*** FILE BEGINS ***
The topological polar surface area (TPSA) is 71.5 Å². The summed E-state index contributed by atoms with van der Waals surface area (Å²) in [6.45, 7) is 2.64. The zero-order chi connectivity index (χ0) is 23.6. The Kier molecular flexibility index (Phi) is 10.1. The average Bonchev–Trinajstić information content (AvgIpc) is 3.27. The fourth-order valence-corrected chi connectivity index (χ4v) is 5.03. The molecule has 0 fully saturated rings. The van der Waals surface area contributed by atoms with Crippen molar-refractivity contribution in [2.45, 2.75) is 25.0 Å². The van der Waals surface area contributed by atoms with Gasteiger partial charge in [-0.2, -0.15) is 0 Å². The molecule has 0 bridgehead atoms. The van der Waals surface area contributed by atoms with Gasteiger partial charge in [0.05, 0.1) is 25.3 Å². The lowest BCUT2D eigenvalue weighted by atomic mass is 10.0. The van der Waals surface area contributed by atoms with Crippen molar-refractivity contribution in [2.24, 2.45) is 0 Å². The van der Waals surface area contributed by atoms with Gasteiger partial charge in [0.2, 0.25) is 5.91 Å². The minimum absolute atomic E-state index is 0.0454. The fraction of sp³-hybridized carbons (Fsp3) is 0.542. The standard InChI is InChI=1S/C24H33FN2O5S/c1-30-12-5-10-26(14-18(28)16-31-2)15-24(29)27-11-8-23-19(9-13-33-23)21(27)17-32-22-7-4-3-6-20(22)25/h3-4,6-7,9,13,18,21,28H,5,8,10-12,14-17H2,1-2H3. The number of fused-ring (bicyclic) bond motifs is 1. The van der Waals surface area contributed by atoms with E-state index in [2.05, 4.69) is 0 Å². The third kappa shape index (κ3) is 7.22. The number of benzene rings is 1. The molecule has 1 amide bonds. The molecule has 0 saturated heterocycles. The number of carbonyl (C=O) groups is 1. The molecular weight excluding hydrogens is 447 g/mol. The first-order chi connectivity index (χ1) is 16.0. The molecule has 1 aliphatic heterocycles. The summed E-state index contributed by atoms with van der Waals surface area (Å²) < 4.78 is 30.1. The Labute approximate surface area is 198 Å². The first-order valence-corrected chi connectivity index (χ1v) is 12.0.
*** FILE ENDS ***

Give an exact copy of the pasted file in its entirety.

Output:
The topological polar surface area (TPSA) is 71.5 Å². The summed E-state index contributed by atoms with van der Waals surface area (Å²) in [6.45, 7) is 2.64. The zero-order chi connectivity index (χ0) is 23.6. The Kier molecular flexibility index (Phi) is 10.1. The average Bonchev–Trinajstić information content (AvgIpc) is 3.27. The fourth-order valence-corrected chi connectivity index (χ4v) is 5.03. The molecule has 0 fully saturated rings. The van der Waals surface area contributed by atoms with Crippen molar-refractivity contribution in [2.45, 2.75) is 25.0 Å². The van der Waals surface area contributed by atoms with Gasteiger partial charge in [-0.2, -0.15) is 0 Å². The molecule has 0 bridgehead atoms. The van der Waals surface area contributed by atoms with Gasteiger partial charge in [0.05, 0.1) is 25.3 Å². The lowest BCUT2D eigenvalue weighted by atomic mass is 10.0. The van der Waals surface area contributed by atoms with Crippen molar-refractivity contribution in [2.24, 2.45) is 0 Å². The van der Waals surface area contributed by atoms with Gasteiger partial charge in [0.2, 0.25) is 5.91 Å². The minimum absolute atomic E-state index is 0.0454. The fraction of sp³-hybridized carbons (Fsp3) is 0.542. The standard InChI is InChI=1S/C24H33FN2O5S/c1-30-12-5-10-26(14-18(28)16-31-2)15-24(29)27-11-8-23-19(9-13-33-23)21(27)17-32-22-7-4-3-6-20(22)25/h3-4,6-7,9,13,18,21,28H,5,8,10-12,14-17H2,1-2H3. The number of fused-ring (bicyclic) bond motifs is 1. The van der Waals surface area contributed by atoms with E-state index in [2.05, 4.69) is 0 Å². The third kappa shape index (κ3) is 7.22. The number of benzene rings is 1. The molecule has 1 amide bonds. The molecule has 0 saturated heterocycles. The number of carbonyl (C=O) groups is 1. The molecular weight excluding hydrogens is 447 g/mol. The first-order chi connectivity index (χ1) is 16.0. The molecule has 1 aliphatic heterocycles. The summed E-state index contributed by atoms with van der Waals surface area (Å²) < 4.78 is 30.1. The Labute approximate surface area is 198 Å². The first-order valence-corrected chi connectivity index (χ1v) is 12.0.